LKAB paves the way for the future of mining

LKAB has been a pillar of Swedish industry since 1890. The company is now undergoing a digital transformation journey, on which new standards are being defined. Not only for technical management, but also in terms of core issues such as maintenance, safety and effective teamwork.

In her role as Strategic Maintenance Manager at LKAB, Maria Ryytty is ultimately responsible for creating the conditions for maintenance systems and methods in accordance with European standards.

– Strategy-driven maintenance is a central component. There are more than 700,000 machines and objects in our fleets. With everyone at LKAB working according to similar standards, we can see common investments and improvements, Maria Ryytty says.

TAK, a Swedish acronym that stands for Availability, Site Speed and Quality, summarises the key factors in LKAB’s quest to maximise the performance and efficiency of its mining operations. In addition to being translated into operational progress, the factors can also be understood in economic terms through the use of UEB, another acronym that stands for the Economic Importance of Maintenance.

UEB is essential to ensure optimised mining processes and long-term sustainability for LKAB, by providing a cost picture that plays a central role in company decision-making.

Leadership builds trust

LKAB has a strong work culture, where each individual strives to contribute to the maximum, taking into account their own circumstances. Maria Ryytty explains that LKAB’s leadership vision is a central component:

– Our leadership vision is based on an inclusive and relationship-oriented leadership that is built on trust. It is a powerful tool for leaders, where trust in those who work together is at the core. Everybody does their best in their own way, and it’s this mutual understanding and trust that creates a strong work culture in our organisation

Digitalised maintenance strategy: Technology of the future

Maria Ryytty explains that LKAB is moving from traditional to data-driven maintenance. In the future, predictive maintenance will be used to manage critical machinery according to its individual challenges and needs.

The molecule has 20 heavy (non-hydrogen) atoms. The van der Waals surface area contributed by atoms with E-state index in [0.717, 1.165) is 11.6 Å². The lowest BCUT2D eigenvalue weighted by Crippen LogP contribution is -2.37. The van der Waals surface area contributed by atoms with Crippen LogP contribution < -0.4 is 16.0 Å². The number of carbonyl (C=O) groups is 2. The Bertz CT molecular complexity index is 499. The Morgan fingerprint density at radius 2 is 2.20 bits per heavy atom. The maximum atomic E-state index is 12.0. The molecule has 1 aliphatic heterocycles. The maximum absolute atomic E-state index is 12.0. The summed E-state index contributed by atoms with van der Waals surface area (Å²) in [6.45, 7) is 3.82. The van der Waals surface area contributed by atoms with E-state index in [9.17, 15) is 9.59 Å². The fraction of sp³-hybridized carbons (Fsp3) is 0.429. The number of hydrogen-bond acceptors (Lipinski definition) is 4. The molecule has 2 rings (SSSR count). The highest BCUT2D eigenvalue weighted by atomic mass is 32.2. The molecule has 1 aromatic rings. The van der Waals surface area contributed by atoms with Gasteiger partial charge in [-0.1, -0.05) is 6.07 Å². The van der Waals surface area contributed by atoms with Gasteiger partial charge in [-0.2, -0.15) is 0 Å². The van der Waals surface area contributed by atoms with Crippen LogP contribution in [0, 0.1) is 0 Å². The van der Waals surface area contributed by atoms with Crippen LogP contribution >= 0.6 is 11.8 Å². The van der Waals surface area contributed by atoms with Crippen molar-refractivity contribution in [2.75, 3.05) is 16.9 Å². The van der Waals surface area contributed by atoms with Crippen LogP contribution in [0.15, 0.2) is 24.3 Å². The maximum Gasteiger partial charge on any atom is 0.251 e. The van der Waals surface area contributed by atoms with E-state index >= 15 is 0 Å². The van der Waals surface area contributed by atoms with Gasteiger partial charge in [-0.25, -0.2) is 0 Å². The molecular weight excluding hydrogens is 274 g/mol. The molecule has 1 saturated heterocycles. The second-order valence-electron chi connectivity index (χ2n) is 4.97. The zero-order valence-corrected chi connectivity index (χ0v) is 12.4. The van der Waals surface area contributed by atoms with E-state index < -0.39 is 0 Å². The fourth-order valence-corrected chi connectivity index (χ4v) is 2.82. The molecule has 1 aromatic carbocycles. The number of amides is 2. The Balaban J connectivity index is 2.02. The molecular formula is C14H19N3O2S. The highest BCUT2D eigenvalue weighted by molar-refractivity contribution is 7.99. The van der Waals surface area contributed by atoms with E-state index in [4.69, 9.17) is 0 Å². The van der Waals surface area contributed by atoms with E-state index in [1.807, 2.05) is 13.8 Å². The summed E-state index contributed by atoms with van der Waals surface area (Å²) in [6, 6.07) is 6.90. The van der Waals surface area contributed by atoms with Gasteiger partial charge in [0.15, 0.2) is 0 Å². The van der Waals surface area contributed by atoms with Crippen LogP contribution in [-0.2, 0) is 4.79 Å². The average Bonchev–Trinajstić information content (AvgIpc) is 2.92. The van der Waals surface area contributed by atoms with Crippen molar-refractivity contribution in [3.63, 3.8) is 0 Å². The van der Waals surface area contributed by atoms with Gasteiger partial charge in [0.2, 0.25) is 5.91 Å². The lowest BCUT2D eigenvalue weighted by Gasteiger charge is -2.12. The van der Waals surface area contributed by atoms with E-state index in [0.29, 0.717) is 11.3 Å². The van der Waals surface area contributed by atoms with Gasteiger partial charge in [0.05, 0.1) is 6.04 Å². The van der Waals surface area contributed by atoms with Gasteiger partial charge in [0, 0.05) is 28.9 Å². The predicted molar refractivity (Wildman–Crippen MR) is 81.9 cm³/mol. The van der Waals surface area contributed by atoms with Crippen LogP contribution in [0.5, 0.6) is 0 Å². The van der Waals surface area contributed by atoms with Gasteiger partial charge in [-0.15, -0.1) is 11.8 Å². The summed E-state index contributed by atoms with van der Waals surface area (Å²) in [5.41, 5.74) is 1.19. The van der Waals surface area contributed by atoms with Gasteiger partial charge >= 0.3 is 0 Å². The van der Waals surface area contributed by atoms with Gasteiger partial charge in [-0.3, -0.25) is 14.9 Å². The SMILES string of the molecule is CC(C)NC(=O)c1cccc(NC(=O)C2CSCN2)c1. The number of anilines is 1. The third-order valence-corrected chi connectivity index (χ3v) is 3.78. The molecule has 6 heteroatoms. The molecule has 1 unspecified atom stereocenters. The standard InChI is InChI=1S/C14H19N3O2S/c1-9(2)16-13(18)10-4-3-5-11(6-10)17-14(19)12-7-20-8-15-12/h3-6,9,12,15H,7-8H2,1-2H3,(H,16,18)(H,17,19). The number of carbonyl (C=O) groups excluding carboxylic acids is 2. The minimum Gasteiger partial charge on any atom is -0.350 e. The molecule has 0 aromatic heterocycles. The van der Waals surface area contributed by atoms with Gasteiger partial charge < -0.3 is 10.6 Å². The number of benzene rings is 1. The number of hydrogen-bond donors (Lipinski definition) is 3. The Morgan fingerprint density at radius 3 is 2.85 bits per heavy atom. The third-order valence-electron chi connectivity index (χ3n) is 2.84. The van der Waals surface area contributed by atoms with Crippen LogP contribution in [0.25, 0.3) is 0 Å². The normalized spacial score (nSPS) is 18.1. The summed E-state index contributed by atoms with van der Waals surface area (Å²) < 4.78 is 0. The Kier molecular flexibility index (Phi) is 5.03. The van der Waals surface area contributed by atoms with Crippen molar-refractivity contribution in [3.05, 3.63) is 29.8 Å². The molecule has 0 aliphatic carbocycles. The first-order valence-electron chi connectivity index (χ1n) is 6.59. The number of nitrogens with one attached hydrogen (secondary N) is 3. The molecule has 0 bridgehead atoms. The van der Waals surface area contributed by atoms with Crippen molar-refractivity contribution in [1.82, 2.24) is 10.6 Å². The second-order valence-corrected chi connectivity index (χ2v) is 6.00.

– We are looking at predictive maintenance, especially for machines where additional monitoring is crucial. Through pilot projects and innovative approaches, such as implementing this monitoring on a conveyor belt, we aim to integrate these technologies cost-effectively, where the value of the machine does not exceed the cost of maintenance, Maria Ryytty says.

To explore new digitalisation models, LKAB is collaborating with a number of universities, and different platforms are already being used to mobilise permit orders and work processes. Ryytty emphasises that the right competence is needed to use these tools and models, which is also part of the company’s overall strategy to embrace digital transformation.

Security first

In addition to the right skills, Ryytty underlines that LKAB handles sensitive information, which requires a comprehensive approach to security, especially given the threats facing Sweden.

– At LKAB, security comes first. Predictive maintenance using AI, IoT, machine learning and similar technologies is exciting for analysing and predicting events in maintenance processes, but it requires a new level of expertise and an understanding of security issues. We have to be careful about how we use and protect sensitive information.

Diversity is a key factor in skills development

Continuous skills development is also high on the agenda. To address skills-related challenges, LKAB has developed diversity-oriented recruitment strategies and an inclusive career path.

– We have a career path where employees can develop, climbing a competence ladder based on their roles and knowledge levels. Diversity is also a key factor for us. Different educational backgrounds, competences and experiences enrich our workforce. We make sure we have a wide range of competences, from engineers to technicians, and create steps to introduce new employees to maintenance, Ryytty says.

She concludes:

– As the industry moves from traditional maintenance to Industry 5.0, we face opportunities and challenges, especially when it comes to building new facilities or transforming existing ones. We need to understand the opportunities and aim higher. The digitalisation of maintenance is sensitive and requires not only technical skills but also investments in education and skills supply. We need to boost Sweden with all types of engineers. A diversified labour force is the key to future success.

Read more about Underhållsmässan.